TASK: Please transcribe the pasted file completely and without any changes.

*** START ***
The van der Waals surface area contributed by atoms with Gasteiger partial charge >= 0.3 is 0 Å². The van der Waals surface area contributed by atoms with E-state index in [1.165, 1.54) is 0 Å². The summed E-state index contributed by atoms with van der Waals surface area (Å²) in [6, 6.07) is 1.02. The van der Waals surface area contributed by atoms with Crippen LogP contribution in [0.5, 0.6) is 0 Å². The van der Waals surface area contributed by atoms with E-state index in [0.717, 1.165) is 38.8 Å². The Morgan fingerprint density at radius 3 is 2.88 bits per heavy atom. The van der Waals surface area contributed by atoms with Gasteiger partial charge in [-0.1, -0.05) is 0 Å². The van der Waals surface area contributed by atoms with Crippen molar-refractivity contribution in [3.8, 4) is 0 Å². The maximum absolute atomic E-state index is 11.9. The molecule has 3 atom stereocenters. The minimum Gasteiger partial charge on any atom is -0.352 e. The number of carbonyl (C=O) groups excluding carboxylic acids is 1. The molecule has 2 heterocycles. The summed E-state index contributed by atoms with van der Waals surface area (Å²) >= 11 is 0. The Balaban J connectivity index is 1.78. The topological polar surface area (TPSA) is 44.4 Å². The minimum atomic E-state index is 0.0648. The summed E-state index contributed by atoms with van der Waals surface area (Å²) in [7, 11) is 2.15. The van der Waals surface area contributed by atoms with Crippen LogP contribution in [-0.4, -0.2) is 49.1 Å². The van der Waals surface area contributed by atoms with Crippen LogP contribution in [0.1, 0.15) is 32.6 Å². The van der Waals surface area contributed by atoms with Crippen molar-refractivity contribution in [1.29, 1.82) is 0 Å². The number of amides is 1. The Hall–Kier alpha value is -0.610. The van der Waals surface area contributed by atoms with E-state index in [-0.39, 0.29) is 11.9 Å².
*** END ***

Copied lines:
The van der Waals surface area contributed by atoms with Gasteiger partial charge >= 0.3 is 0 Å². The van der Waals surface area contributed by atoms with E-state index in [1.165, 1.54) is 0 Å². The summed E-state index contributed by atoms with van der Waals surface area (Å²) in [6, 6.07) is 1.02. The van der Waals surface area contributed by atoms with Crippen LogP contribution in [0.5, 0.6) is 0 Å². The van der Waals surface area contributed by atoms with E-state index in [0.717, 1.165) is 38.8 Å². The Morgan fingerprint density at radius 3 is 2.88 bits per heavy atom. The van der Waals surface area contributed by atoms with Gasteiger partial charge in [-0.1, -0.05) is 0 Å². The van der Waals surface area contributed by atoms with Crippen molar-refractivity contribution in [3.8, 4) is 0 Å². The maximum absolute atomic E-state index is 11.9. The molecule has 3 atom stereocenters. The minimum Gasteiger partial charge on any atom is -0.352 e. The number of carbonyl (C=O) groups excluding carboxylic acids is 1. The molecule has 2 heterocycles. The summed E-state index contributed by atoms with van der Waals surface area (Å²) >= 11 is 0. The Balaban J connectivity index is 1.78. The topological polar surface area (TPSA) is 44.4 Å². The minimum atomic E-state index is 0.0648. The summed E-state index contributed by atoms with van der Waals surface area (Å²) in [7, 11) is 2.15. The van der Waals surface area contributed by atoms with Crippen LogP contribution in [-0.4, -0.2) is 49.1 Å². The van der Waals surface area contributed by atoms with Crippen LogP contribution in [0.1, 0.15) is 32.6 Å². The van der Waals surface area contributed by atoms with Crippen molar-refractivity contribution in [1.29, 1.82) is 0 Å². The number of amides is 1. The Hall–Kier alpha value is -0.610. The van der Waals surface area contributed by atoms with E-state index in [-0.39, 0.29) is 11.9 Å².